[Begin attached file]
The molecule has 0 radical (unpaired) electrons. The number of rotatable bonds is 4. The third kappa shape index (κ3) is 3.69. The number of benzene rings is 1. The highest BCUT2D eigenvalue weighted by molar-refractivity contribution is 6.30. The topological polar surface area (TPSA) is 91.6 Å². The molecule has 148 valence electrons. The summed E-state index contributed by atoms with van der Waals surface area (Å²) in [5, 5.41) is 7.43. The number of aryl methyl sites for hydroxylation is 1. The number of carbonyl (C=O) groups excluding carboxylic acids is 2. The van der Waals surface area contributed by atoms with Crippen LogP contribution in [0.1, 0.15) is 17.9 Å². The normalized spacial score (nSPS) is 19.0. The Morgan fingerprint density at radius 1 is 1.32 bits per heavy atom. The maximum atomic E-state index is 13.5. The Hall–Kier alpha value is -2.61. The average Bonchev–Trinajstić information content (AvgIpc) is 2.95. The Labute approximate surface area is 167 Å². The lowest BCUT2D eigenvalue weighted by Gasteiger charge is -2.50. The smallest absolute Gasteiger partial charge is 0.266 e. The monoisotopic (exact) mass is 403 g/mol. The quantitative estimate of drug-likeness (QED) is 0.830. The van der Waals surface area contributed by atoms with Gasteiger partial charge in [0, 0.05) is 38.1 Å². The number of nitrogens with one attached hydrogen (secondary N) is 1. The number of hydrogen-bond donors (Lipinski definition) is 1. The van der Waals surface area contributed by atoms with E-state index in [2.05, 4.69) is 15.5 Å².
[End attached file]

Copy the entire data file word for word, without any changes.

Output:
The molecule has 0 radical (unpaired) electrons. The number of rotatable bonds is 4. The third kappa shape index (κ3) is 3.69. The number of benzene rings is 1. The highest BCUT2D eigenvalue weighted by molar-refractivity contribution is 6.30. The topological polar surface area (TPSA) is 91.6 Å². The molecule has 148 valence electrons. The summed E-state index contributed by atoms with van der Waals surface area (Å²) in [5, 5.41) is 7.43. The number of aryl methyl sites for hydroxylation is 1. The number of carbonyl (C=O) groups excluding carboxylic acids is 2. The van der Waals surface area contributed by atoms with Crippen LogP contribution in [0.1, 0.15) is 17.9 Å². The normalized spacial score (nSPS) is 19.0. The Morgan fingerprint density at radius 1 is 1.32 bits per heavy atom. The maximum atomic E-state index is 13.5. The Hall–Kier alpha value is -2.61. The average Bonchev–Trinajstić information content (AvgIpc) is 2.95. The Labute approximate surface area is 167 Å². The lowest BCUT2D eigenvalue weighted by Gasteiger charge is -2.50. The smallest absolute Gasteiger partial charge is 0.266 e. The monoisotopic (exact) mass is 403 g/mol. The quantitative estimate of drug-likeness (QED) is 0.830. The van der Waals surface area contributed by atoms with Gasteiger partial charge in [0, 0.05) is 38.1 Å². The number of nitrogens with one attached hydrogen (secondary N) is 1. The number of hydrogen-bond donors (Lipinski definition) is 1. The van der Waals surface area contributed by atoms with E-state index in [2.05, 4.69) is 15.5 Å².